New iOS Update Patches a Major Vulnerability in Older Devices

Tyler Cross
Tyler Cross Senior Writer
Tyler Cross Tyler Cross Senior Writer

Apple is implementing a new security update for older devices that addresses a problematic bug that was recently patched in newer Apple devices.

The bug would allow threat actors to run malware on users’ devices by using arbitrary code with kernel privileges to bypass their security systems. The malware is then usually used to download spyware onto victims’ phones and collect personal information on them.

Spyware collects people’s most private information, like their financial information, logins and passwords, and sensitive personal information like addresses, phone numbers, confidential files, or anything else that it can use. Traditionally, information collected by spyware is sold on the black market for other threat actors to take advantage of.

In its last security update, Apple patched these vulnerabilities for newer devices, but older products were left unprotected.

Recently, Apple ramped up its efforts to backport patches into older versions of Apple products, which are still used by a large amount of their customer base. In this case, iOS 15.7.5 and iPadOS 15.7.5 both introduce fixes for the bugs that allow the actors to run the arbitrary code in older devices including, iPhone 6s, iPhone 7, iPhone SE, iPad Air 2, iPad mini (4th generation), and iPod touch (7th generation)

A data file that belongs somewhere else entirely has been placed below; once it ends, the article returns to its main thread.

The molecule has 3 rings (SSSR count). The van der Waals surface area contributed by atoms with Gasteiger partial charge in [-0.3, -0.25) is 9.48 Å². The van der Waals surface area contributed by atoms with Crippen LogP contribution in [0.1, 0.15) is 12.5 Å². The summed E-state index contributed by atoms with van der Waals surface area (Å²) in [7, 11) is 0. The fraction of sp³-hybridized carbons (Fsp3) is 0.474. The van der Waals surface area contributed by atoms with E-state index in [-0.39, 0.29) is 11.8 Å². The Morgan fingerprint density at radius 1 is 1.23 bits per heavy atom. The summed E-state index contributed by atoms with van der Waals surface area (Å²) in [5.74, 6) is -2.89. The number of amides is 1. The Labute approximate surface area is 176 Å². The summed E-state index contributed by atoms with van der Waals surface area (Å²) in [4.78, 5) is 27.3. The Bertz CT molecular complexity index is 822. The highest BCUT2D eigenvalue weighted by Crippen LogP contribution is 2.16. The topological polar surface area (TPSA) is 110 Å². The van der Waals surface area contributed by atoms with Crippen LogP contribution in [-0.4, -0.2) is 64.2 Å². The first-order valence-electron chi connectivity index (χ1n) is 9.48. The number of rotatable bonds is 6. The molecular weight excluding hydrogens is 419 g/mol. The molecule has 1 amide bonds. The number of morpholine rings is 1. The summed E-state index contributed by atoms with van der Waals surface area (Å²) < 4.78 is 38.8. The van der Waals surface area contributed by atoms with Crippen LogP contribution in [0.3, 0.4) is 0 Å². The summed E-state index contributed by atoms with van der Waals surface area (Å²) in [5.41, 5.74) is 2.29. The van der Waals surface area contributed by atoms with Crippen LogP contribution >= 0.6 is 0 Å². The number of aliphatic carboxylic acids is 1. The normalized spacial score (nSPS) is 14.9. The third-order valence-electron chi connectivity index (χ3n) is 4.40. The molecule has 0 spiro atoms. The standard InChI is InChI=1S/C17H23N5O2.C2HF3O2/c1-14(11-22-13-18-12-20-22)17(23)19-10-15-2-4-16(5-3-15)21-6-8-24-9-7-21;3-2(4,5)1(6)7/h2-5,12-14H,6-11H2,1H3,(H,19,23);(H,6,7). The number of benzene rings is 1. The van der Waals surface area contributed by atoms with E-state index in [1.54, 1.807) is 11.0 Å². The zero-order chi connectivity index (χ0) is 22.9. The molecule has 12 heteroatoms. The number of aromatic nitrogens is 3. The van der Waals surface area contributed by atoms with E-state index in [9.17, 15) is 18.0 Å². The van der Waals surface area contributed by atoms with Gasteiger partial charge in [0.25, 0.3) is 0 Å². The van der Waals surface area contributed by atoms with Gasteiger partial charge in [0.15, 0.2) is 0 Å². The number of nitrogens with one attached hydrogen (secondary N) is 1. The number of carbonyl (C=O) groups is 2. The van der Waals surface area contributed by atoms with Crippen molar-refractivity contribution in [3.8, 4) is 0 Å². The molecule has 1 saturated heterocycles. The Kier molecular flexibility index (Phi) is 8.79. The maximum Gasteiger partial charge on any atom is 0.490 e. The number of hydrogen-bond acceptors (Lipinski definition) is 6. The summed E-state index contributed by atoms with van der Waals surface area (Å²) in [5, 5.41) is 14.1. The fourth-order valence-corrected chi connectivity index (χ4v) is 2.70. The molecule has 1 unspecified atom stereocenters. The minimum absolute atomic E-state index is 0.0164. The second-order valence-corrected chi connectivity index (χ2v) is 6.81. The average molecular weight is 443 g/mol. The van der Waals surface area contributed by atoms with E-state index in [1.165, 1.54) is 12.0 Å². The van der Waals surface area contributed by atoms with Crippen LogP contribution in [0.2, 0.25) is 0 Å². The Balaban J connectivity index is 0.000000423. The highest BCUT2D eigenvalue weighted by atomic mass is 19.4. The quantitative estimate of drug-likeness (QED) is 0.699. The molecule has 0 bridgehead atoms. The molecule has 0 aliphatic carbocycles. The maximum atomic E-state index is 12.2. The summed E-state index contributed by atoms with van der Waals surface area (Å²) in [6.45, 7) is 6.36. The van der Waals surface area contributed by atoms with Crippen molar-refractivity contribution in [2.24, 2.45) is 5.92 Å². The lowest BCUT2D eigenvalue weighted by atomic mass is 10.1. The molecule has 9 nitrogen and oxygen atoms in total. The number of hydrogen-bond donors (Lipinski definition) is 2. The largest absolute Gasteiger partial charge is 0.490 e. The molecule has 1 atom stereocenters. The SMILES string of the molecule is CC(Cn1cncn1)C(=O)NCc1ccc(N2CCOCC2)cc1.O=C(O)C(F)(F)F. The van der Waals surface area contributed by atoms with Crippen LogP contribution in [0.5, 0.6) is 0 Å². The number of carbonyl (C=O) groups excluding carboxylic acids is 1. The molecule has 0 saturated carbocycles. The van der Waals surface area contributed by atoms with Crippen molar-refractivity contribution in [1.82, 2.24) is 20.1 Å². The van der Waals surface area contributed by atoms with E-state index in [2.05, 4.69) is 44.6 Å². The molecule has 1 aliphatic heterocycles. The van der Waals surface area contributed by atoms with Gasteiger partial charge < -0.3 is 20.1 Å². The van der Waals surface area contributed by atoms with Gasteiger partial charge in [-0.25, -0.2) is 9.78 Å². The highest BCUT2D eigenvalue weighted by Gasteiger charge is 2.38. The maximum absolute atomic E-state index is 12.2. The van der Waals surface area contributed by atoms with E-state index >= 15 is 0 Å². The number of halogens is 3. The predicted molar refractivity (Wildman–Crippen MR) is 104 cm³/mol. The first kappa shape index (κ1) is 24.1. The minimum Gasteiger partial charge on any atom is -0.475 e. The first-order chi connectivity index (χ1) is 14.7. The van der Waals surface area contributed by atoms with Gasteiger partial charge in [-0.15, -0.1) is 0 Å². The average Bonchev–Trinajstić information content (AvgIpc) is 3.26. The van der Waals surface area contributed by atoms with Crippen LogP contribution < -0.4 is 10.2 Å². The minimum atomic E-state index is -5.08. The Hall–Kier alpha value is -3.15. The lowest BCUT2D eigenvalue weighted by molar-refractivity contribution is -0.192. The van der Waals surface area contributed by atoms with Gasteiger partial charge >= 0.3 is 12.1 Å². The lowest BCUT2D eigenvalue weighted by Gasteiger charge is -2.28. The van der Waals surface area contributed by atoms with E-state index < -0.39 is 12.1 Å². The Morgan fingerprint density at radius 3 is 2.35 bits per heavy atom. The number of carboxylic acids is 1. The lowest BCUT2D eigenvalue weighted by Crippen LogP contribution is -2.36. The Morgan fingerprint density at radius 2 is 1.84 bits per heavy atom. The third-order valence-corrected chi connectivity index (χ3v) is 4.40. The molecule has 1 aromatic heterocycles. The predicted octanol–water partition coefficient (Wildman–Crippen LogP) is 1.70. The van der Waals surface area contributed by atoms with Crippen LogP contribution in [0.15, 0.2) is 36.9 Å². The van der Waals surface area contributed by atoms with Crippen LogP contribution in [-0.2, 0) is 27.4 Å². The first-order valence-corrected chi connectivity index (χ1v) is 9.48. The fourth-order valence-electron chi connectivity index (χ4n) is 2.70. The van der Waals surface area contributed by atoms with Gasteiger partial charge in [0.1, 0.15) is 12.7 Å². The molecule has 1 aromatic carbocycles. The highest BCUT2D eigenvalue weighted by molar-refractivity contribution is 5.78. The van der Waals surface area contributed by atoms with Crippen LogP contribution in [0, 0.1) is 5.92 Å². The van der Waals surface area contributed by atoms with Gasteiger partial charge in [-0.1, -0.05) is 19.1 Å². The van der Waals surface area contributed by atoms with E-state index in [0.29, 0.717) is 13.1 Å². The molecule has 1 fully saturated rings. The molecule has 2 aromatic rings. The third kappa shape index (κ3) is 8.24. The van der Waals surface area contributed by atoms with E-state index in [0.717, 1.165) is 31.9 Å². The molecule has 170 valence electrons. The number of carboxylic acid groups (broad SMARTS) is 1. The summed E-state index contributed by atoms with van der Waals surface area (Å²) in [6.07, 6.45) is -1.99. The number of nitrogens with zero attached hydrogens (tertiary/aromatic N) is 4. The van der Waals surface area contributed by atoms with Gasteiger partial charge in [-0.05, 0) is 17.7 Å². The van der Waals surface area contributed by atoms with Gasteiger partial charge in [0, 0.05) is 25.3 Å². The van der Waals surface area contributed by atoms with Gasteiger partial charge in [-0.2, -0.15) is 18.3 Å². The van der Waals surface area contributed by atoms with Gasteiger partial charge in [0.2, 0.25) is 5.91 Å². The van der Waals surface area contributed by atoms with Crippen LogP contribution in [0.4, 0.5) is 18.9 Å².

Several Mac products that were affected by the vulnerability also received patches, including macOS Big Sur getting its 11.7.6 update, and macOS Monterey received patch 12.6.5. These updates were introduced to patch the bug and keep them safe.

In both cases, users are instructed by Apply to update to the newest version whenever possible to make sure they can’t be afflicted by this bug and end up with malware on their devices. Apple notes that targeted attacks may have occurred as well, so if you do believe you’ve been affected by this bug before the patch, make sure to use your antivirus software to scan your device and make sure there’s no malware lingering in your files.

About the Author
Tyler Cross
Tyler Cross
Senior Writer

About the Author

Tyler is a writer at SafetyDetectives with a passion for researching all things tech and cybersecurity. Prior to joining the SafetyDetectives team, he worked with cybersecurity products hands-on for more than five years, including password managers, antiviruses, and VPNs and learned everything about their use cases and function. When he isn't working as a "SafetyDetective", he enjoys studying history, researching investment opportunities, writing novels, and playing Dungeons and Dragons with friends."

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